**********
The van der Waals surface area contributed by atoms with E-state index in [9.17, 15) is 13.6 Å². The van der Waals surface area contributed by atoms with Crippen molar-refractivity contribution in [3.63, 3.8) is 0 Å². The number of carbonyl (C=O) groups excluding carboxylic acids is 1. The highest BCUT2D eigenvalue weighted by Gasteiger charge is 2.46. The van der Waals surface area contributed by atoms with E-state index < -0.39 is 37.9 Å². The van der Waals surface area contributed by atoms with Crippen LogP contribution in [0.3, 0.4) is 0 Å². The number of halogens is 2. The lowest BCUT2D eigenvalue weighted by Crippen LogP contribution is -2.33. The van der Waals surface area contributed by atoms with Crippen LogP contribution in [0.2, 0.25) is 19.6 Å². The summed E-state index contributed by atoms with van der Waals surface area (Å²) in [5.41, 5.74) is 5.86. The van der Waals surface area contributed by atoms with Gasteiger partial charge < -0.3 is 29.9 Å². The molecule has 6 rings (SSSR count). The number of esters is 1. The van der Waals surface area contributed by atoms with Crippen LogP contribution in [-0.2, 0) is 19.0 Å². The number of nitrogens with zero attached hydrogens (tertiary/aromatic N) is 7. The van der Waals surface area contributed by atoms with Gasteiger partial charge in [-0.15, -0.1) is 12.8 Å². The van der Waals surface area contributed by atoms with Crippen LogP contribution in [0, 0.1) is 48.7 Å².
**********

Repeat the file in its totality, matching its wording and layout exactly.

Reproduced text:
The van der Waals surface area contributed by atoms with E-state index in [9.17, 15) is 13.6 Å². The van der Waals surface area contributed by atoms with Crippen molar-refractivity contribution in [3.63, 3.8) is 0 Å². The number of carbonyl (C=O) groups excluding carboxylic acids is 1. The highest BCUT2D eigenvalue weighted by Gasteiger charge is 2.46. The van der Waals surface area contributed by atoms with E-state index < -0.39 is 37.9 Å². The van der Waals surface area contributed by atoms with Crippen LogP contribution in [0.3, 0.4) is 0 Å². The number of halogens is 2. The lowest BCUT2D eigenvalue weighted by Crippen LogP contribution is -2.33. The van der Waals surface area contributed by atoms with Crippen LogP contribution in [0.2, 0.25) is 19.6 Å². The summed E-state index contributed by atoms with van der Waals surface area (Å²) in [5.41, 5.74) is 5.86. The van der Waals surface area contributed by atoms with Gasteiger partial charge < -0.3 is 29.9 Å². The molecule has 6 rings (SSSR count). The number of esters is 1. The van der Waals surface area contributed by atoms with Crippen LogP contribution in [-0.2, 0) is 19.0 Å². The number of nitrogens with zero attached hydrogens (tertiary/aromatic N) is 7. The van der Waals surface area contributed by atoms with Gasteiger partial charge in [-0.15, -0.1) is 12.8 Å². The van der Waals surface area contributed by atoms with Crippen LogP contribution in [0, 0.1) is 48.7 Å².